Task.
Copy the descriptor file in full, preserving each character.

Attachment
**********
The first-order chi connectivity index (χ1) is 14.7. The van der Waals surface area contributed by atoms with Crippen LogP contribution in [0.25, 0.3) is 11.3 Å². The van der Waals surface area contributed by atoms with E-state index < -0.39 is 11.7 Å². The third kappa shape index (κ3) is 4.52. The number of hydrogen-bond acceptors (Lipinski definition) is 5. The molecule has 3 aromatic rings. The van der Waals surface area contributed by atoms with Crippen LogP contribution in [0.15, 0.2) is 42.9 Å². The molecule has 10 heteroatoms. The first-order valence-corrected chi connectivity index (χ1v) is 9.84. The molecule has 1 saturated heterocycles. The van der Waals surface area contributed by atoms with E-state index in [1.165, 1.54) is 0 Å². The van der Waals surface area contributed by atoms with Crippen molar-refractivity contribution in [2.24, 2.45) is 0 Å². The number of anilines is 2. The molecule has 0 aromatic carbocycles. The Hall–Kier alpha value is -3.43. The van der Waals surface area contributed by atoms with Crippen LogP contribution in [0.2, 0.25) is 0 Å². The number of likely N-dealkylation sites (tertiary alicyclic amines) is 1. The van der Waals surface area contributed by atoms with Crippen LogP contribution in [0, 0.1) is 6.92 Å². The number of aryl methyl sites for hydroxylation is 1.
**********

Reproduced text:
The first-order chi connectivity index (χ1) is 14.7. The van der Waals surface area contributed by atoms with Crippen LogP contribution in [0.25, 0.3) is 11.3 Å². The van der Waals surface area contributed by atoms with E-state index < -0.39 is 11.7 Å². The third kappa shape index (κ3) is 4.52. The number of hydrogen-bond acceptors (Lipinski definition) is 5. The molecule has 3 aromatic rings. The van der Waals surface area contributed by atoms with Crippen LogP contribution in [0.15, 0.2) is 42.9 Å². The molecule has 10 heteroatoms. The first-order valence-corrected chi connectivity index (χ1v) is 9.84. The molecule has 1 saturated heterocycles. The van der Waals surface area contributed by atoms with E-state index in [1.165, 1.54) is 0 Å². The van der Waals surface area contributed by atoms with Crippen molar-refractivity contribution in [2.24, 2.45) is 0 Å². The number of anilines is 2. The molecule has 0 aromatic carbocycles. The Hall–Kier alpha value is -3.43. The van der Waals surface area contributed by atoms with Crippen LogP contribution in [0.2, 0.25) is 0 Å². The number of likely N-dealkylation sites (tertiary alicyclic amines) is 1. The van der Waals surface area contributed by atoms with Crippen LogP contribution in [0, 0.1) is 6.92 Å². The number of aryl methyl sites for hydroxylation is 1.